Itemizers group syntax zones into hierarchical blocks and allow Espresso to provide code folding and a hierarchical representation of the document in the Navigator.
The XML files in your Itemizers folder define your Sugar’s itemizer definitions. Files can be named anything you like, although by convention they are usually named after the syntax they are itemizing (PHP.xml, CSS.xml, etc.).
Itemizers group code blocks into recipes:
<!-- Targeting a single selector is the simplest type of itemizer possible -->
<!-- You can also construct more complicated itemizers with start and end selectors -->
<start-selector>js function.definition.anonymous + brace.round.open ~ brace.round.close + brace.curly.open</start-selector>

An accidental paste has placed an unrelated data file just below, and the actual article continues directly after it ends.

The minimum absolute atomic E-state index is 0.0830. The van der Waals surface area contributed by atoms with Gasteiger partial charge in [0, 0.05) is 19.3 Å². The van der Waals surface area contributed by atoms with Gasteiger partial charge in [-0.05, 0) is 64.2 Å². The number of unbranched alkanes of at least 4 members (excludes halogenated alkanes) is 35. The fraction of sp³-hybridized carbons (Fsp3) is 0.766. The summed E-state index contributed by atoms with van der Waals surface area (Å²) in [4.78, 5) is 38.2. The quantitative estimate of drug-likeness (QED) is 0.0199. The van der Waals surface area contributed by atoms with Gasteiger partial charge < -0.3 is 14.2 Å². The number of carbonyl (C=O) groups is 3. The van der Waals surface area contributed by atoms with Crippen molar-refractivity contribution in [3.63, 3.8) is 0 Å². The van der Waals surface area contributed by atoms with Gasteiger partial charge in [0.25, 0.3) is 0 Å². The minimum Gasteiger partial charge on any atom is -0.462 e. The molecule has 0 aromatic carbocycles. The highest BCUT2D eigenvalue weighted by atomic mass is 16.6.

The <class> element is optional, and specifies the name of the compiled code classname that will control how your recipe is displayed in the Navigator. Documentation for available class names forthcoming; they are still in flux.
For a simple recipe, the <selector> element is where you specify the syntax zone that represents the itemizer’s content.
For more complicated recipes, <start-selector> and <end-selector> specify the syntax zones that delimit the itemizer. This allows you to construct itemizer recipes for things like groups, tag hierarchies, and similar.
Code folding automatically folds everything except for the start-selector and end-selector to continue to provide context in the code about what is folded.
Note that you can use
:has-child() and other niceties of Selectors to get very fine-grained control over your itemizers.
The <subrecipes> element specifies what itemizer recipes will be interpreted inside of this recipe. The special <include-root-recipes> element will include all itemizer recipes or you can define additional recipe elements here that will only be active inside of this recipe.